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Preferential Trade Agreements and Tax Competition for Foreign Direct Investment

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  • Horst Raff

Abstract

This paper examines how free-trade agreements and customs unions affect the location of foreign direct investment (FDI) and social welfare, taking into account that governments may adjust taxes and external tariffs to compete for FDI. Conditions are identified under which a free-trade agreement leads to FDI and under which this improves welfare. The welfare effect is shown to depend on the relative size of efficiency gains in production and government revenue losses due to tax competition. A free-trade agreement may fail to induce welfare-improving FDI, creating a role for a customs union.

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File URL: http://www.cesifo-group.de/portal/page/portal/DocBase_Content/WP/WP-CESifo_Working_Papers/wp-cesifo-2002/wp-cesifo-2002-08/763.pdf
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Bibliographic Info

Paper provided by CESifo Group Munich in its series CESifo Working Paper Series with number 763.

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Date of creation: 2002
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Handle: RePEc:ces:ceswps:_763

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Keywords: preferential trade agreements; tax competition; multinational enterprises;

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  1. Massimo Motta & George Norman, 1993. "Does economic integration cause foreign direct investment?," Economics Working Papers 28, Department of Economics and Business, Universitat Pompeu Fabra.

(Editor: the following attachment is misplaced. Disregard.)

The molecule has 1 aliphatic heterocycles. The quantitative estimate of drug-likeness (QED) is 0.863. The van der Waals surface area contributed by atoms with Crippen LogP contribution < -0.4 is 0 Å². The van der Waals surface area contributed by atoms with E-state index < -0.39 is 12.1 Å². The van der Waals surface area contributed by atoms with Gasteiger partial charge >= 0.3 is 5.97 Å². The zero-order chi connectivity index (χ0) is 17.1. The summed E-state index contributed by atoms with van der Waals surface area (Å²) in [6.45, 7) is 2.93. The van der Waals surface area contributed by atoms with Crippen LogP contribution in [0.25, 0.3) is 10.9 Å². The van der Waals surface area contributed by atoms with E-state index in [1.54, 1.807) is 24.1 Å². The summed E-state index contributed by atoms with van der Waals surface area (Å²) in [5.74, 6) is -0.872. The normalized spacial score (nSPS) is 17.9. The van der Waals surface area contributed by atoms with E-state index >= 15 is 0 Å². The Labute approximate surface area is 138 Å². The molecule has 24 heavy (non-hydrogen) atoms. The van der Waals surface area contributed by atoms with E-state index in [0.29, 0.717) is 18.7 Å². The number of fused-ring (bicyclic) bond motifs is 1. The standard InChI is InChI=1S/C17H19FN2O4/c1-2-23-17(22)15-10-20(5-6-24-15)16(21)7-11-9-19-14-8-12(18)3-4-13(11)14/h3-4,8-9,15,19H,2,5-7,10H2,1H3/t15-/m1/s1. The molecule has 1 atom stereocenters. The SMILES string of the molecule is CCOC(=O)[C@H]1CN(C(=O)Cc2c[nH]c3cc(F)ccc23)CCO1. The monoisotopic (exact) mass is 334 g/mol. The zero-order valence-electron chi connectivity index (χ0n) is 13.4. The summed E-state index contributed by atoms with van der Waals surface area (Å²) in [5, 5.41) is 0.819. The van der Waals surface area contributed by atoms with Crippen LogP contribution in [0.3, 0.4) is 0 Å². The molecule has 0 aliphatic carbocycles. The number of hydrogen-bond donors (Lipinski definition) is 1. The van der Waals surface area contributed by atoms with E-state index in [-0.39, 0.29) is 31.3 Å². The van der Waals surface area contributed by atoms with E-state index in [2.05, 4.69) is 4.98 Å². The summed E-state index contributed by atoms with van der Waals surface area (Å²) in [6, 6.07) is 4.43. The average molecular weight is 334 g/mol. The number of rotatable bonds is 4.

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  10. Ronald B. Davies, 2000. "State Tax Competition for Foreign Direct Investment: A Winnable War?," University of Oregon Economics Department Working Papers 2000-4, University of Oregon Economics Department, revised 01 Jul 2002.
  11. Horstmann, Ignatius J. & Markusen, James R., 1992. "Endogenous market structures in international trade (natura facit saltum)," Journal of International Economics, Elsevier, vol. 32(1-2), pages 109-129, February.
  12. Bond, Eric W & Guisinger, Stephen E, 1985. "Investment Incentives as Tariff Substitutes: A Comprehensive Measure of Protection," The Review of Economics and Statistics, MIT Press, vol. 67(1), pages 91-97, February.
  13. Wilfred J. Ethier, 1998. "Regionalism in a Multilateral World," Journal of Political Economy, University of Chicago Press, vol. 106(6), pages 1214-1245, December.
  14. Agnès Bénassy-Quéré & Lionel Fontagné & Amina Lahrèche-Revil, 2000. "Foreign Direct Investment and the Prospects for Tax Co-Ordination in Europe," Working Papers 2000-06, CEPII research center.
  15. Bond, Eric W. & Samuelson, Larry, 1989. "Bargaining with commitment, choice of techniques, and direct foreign investment," Journal of International Economics, Elsevier, vol. 26(1-2), pages 77-97, February.
  16. Barros, Pedro P & Cabral, Luis, 2000. "Competing for Foreign Direct Investment," Review of International Economics, Wiley Blackwell, vol. 8(2), pages 360-71, May.
  17. Wilson, John Douglas, 1999. "Theories of Tax Competition," National Tax Journal, National Tax Association, vol. 52(n. 2), pages 269-304, June.
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